Yessi Bello Perez brings you some of the most promising startups in UK property tech.
Founder: Gavriel Merkado Base: London Funding: Private investors
Gavriel Merkado, CEO at REalyse (formerly Insight Residential), is all too aware of how significant data can be when it comes to making business decisions.
“When I made the switch from working in the financial markets to working in large scale property development … it became glaringly obvious that there was something missing from the world of property investment and development, which I had become used to working in the city: data,” he said.
For the most part, Merkado explained, property professionals have been relying on outdated tech, paper-based reports and a lot of local knowledge to make informed decisions.
Merkado decided to build REalyse, a data-driven platform that seeks to empower buyers searching for residential property, because he was unhappy with the “inaccuracies and biases” prevalent in the traditional methods of property analysis.
A Pi Labs graduate, the company was launched in the first half of this year and is now focusing on delivering specific software propositions to its clients.
The long-term vision, Merkado said, is to eradicate all the inefficiencies that currently exist in the property market and correct them with improved processes, appropriate technology and more importantly, data.
“The goal is to make the property market as transparent, liquid and efficient as any other major market,” he added.
Founder: Savannah de Savary Base: London Funding: $350,000 Seed
Imagine being a real estate developer and being able to track down top architects, interior designers and engineers – previously only trackable through word-of-mouth recommendations – at the touch of a button. Well, that’s exactly what IndustryHub is setting out to do.
Savannah de Savary came up with the idea while sat in a meeting with a big real estate development firm in New York. It was during this time she realised just how difficult it was to track down suitable professionals quickly and efficiently.
“The need to transform word-of-mouth for the digital age became starkly apparent,” said de Savary.
IndustryHub, which also recently graduated from Pi Labs, allows real estate developers to search for professionals depending on their experience, project type, previous clients and desired skills.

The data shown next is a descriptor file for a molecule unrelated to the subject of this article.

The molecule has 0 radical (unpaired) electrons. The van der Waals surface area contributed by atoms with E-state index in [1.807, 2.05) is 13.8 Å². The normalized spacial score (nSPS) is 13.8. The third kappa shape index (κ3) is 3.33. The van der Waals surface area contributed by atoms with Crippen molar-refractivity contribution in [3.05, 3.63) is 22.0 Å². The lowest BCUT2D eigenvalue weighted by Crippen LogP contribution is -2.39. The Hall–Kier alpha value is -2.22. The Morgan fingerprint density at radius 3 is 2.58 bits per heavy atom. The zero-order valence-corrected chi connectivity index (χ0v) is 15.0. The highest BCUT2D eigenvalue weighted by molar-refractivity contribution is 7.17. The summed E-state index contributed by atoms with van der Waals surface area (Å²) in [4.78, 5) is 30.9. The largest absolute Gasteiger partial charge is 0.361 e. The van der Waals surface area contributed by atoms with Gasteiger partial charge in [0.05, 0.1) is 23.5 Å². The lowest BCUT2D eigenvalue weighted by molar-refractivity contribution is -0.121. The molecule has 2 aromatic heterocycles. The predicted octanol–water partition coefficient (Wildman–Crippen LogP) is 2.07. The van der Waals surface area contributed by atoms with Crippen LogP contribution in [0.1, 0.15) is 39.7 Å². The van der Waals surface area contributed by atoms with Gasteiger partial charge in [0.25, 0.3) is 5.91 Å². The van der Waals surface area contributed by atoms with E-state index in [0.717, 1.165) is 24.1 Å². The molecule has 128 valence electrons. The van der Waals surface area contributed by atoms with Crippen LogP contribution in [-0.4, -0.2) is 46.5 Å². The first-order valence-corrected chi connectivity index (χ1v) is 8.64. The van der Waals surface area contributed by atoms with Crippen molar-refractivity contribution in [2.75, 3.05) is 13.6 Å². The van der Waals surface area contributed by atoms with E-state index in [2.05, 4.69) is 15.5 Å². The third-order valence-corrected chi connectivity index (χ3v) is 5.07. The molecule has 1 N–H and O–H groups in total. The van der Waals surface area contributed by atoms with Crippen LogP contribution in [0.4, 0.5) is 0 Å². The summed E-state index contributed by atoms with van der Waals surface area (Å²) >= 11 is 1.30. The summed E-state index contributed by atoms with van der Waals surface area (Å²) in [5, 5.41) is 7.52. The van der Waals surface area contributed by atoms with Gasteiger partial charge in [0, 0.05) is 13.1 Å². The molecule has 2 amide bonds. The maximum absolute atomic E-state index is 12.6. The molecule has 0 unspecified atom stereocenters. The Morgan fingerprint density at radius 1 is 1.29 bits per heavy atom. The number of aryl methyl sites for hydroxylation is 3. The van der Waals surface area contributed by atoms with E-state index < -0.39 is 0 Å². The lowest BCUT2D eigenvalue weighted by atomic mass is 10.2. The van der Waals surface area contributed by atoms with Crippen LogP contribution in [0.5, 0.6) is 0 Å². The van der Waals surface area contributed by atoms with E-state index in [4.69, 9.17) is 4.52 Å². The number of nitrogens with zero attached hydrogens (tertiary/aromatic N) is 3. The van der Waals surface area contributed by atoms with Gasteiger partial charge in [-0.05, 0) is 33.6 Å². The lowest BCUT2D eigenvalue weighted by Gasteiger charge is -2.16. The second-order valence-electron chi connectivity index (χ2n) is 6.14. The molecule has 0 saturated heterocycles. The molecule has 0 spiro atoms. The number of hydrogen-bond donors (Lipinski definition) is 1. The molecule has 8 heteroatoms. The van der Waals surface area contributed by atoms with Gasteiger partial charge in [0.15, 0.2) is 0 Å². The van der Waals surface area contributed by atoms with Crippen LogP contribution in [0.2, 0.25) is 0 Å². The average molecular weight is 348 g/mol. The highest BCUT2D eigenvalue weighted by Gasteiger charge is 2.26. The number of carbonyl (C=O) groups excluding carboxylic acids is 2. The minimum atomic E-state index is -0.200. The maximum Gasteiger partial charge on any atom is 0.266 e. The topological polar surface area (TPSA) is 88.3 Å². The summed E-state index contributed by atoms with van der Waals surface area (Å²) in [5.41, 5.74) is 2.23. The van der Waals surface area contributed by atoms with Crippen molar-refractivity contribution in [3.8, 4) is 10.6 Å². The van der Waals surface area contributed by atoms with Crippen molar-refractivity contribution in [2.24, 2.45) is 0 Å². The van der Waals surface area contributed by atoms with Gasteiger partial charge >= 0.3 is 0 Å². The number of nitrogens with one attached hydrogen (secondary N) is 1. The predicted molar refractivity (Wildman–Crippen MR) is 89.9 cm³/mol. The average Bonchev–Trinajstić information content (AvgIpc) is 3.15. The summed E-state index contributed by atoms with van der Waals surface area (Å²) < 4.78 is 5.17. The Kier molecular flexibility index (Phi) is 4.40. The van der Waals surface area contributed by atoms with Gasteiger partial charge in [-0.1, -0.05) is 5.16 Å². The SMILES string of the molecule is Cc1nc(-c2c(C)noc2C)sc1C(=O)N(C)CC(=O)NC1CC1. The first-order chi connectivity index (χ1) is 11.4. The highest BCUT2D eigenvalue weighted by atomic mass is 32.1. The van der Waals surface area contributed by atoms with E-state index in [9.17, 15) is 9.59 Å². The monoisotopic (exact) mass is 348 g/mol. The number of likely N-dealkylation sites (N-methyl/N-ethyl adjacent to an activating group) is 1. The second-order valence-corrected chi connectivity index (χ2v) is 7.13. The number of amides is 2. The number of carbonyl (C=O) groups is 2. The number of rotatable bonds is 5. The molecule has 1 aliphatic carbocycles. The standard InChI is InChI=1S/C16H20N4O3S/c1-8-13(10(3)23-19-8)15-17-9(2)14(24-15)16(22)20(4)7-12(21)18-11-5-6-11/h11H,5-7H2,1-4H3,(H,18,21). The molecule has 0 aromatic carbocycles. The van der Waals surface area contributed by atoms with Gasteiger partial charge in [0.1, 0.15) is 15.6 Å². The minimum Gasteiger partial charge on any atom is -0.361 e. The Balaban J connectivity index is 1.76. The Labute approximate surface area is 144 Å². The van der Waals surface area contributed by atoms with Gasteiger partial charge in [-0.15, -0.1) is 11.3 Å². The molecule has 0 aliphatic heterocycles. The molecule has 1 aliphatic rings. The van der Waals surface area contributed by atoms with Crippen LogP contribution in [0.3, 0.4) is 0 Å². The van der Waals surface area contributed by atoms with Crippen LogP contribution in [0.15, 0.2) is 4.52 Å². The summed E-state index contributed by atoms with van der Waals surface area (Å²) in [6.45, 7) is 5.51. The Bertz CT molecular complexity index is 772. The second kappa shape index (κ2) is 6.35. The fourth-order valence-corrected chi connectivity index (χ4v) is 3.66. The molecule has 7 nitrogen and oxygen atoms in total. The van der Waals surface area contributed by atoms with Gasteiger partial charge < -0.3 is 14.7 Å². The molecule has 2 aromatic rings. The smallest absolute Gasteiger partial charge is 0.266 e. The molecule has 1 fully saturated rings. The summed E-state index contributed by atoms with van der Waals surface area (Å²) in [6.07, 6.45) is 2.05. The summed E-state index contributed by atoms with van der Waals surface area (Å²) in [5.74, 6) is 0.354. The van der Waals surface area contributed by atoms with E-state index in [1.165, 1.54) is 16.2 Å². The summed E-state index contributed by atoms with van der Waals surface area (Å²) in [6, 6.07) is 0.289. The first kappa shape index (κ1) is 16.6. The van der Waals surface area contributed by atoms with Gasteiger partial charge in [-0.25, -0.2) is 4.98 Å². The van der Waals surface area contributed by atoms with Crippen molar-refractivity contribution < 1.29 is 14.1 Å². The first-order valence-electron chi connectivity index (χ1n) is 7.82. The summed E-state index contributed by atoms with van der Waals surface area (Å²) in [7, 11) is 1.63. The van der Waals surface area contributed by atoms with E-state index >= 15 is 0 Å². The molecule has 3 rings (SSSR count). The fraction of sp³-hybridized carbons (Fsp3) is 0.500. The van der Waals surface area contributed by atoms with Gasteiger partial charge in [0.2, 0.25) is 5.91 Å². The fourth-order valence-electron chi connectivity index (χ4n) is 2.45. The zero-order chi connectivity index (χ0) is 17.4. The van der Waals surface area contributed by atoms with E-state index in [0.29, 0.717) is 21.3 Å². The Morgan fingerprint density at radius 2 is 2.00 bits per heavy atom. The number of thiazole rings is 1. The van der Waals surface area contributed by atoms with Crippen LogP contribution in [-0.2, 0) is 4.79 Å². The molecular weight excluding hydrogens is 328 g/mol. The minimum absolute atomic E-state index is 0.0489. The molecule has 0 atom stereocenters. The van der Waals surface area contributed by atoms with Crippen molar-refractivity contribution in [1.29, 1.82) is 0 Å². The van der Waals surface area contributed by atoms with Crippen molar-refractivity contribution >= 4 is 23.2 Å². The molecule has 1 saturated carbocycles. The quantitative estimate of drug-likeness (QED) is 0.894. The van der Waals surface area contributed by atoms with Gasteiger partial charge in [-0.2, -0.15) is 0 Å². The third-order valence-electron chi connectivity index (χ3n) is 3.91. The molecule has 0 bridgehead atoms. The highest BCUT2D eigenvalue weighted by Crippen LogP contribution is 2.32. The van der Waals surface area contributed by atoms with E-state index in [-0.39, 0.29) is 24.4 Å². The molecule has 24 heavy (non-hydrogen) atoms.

Eventually, the startup wants to be able to facilitate the process further; allowing users to discover the talent behind a specific project by simply typing in the address or taking a photograph.
“Previously, it took years, if not decades, to build the sort of network that yielded such insight. Going forward, it will simply take the click of a button,” she added.
For now, IndustryHub is looking to expand further although de Savary said its user base is already growing organically outside of the UK.
Founder: Daniel Mohamed Base: London Funding: Self-funded, Virgin Startup loan, UCL Bright Ideas award grant
On winning the UCL Bright Ideas award Dan received a grant which together with a Virgin Startup loan and a personal contribution, allowed him to begin collecting planning policy data and building an MVP. On being accepted to PiLabs we received a further investment which allowed us to employ a full time developer. We’re currently seeking a seed round of investment.
Urban Intelligence seeks to transform the way in which developers, professionals and investors see and understand land supply in the UK.
Daniel Mohamed came up with the idea while he was working for a small planning consultancy firm in London. Continually frustrated with the amount of time it took him to assess a site’s planning potential, he decided to leverage technology to overcome the laborious task of looking through disaggregated policy documents.